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3 Stars Out Of 5
Lackluster, Magic Content
July 14, 2012
When Peter and Julia discover a mysterious silver garden outside of their grandparent's home on a summer visit, they are swept away into a world, which appears beautiful, but hides dark secrets of slavery. Called to think beyond themselves and offer themselves up as leaders of an in-progress revolution, the two siblings discover they possess mysterious powers that they must learn to harness to help those in need.
Fantasy is tricky for a reader like myself who feels that good characters shouldn't use magic due to the Bible's admonitions to avoid it at all costs. Unfortunately the characters in Chosen Ones (book one of the Aedyn Chronicles) are definitely skirting the boundaries of my comfort levels. While the gifts the children possess could be seen as supernatural giftings, their guide - a holy man of sorts - pretty much admits to be using a type of magic near the end of this first short novel for young adult readers.
If that wasn't enough to discourage me from reading the rest of the series, I'm afraid the rather awkward writing style would - McGrath's skill with the pen just isn't enough to keep me interested in the rest of the series (even if the magic wasn't an issue).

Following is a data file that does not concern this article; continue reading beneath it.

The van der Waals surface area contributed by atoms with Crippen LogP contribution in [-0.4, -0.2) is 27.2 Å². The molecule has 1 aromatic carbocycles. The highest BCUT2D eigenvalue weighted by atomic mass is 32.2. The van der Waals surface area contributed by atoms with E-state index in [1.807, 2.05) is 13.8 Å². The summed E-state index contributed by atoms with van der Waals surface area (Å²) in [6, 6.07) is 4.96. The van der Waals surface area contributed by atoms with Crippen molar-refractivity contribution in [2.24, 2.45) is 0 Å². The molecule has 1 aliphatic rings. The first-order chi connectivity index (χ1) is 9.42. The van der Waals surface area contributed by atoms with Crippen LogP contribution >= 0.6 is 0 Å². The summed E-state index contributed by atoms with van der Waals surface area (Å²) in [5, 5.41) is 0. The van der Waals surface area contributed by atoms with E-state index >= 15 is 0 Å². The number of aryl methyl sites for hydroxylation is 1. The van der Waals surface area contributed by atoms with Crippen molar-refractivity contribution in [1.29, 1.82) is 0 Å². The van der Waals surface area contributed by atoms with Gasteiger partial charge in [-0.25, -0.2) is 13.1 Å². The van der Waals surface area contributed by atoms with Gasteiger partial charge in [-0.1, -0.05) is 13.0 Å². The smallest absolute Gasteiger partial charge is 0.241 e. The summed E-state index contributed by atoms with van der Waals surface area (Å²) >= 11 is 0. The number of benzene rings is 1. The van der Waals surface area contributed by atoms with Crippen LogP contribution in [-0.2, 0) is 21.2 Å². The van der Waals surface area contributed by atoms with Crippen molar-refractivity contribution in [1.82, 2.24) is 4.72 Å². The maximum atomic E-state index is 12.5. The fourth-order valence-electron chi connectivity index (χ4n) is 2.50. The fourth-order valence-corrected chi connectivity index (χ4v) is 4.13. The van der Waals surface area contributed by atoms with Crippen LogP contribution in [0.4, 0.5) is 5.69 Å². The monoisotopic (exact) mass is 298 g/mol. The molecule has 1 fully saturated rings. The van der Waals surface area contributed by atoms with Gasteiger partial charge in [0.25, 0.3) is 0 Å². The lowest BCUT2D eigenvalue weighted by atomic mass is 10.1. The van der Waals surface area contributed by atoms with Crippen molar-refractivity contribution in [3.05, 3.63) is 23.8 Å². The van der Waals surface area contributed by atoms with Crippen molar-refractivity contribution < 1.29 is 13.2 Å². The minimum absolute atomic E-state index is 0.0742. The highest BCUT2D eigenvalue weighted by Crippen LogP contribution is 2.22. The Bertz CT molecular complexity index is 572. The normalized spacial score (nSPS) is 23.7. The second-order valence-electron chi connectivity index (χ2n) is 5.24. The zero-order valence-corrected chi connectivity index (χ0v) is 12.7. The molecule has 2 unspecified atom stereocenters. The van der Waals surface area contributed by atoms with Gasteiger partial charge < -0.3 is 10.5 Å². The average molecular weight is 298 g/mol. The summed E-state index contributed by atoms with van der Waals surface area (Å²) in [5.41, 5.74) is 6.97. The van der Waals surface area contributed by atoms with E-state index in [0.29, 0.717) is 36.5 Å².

The Christian allegorical undertones are clearly present - the slaves worship a Creator God who they remain loyal to while being dominated by demonistic man-beings and the children are called to free them so the land of Aedyn can return to glory - there are enough points against this book to put it in my giveaway pile.
Peter and Julia are spending their vacation at their grandparents' house, waiting for their father to come home from sea. When Julia sees a hidden garden from her window she becomes drawn to it, and she and her brother soon find themselves in another land, drawn into a battle for freedom.
Book one of "The Aedyn Chronicles," this is a good start. It is written for children, and there are illustrations throughout the book. I found that the writing tends to focus a lot more on getting into the action than character development. For me, this was a bit disappointing, but I would imagine this is a very good approach to writing for children... to keep them engaged. Overall, the story was good, and I would recommend this to anyone with kids who enjoy reading.
Julia and her brother Peter are drawn into the fountain in their grandparent's yard on a silvery night, drawn into another world where they meet an 500 year old monk who knows the legend of 2 children who will come to rescue his people from their oppressors. The story is appropriate for children and early teens, it does not have an overabundance of description or character depth but enough to understand what the land is like and what the people are like which is appropriate for that age. Similar to the Narnia chronicles but perhaps simpler. It moves quickly and has several lessons which are slipped in without preaching or disrupting the narrative. It could be read by a child or read to younger children by an adult. There is some violence involved in the fighting around the castle so perhaps not appropriate for very young children. It is a good delightful story for 9 year olds.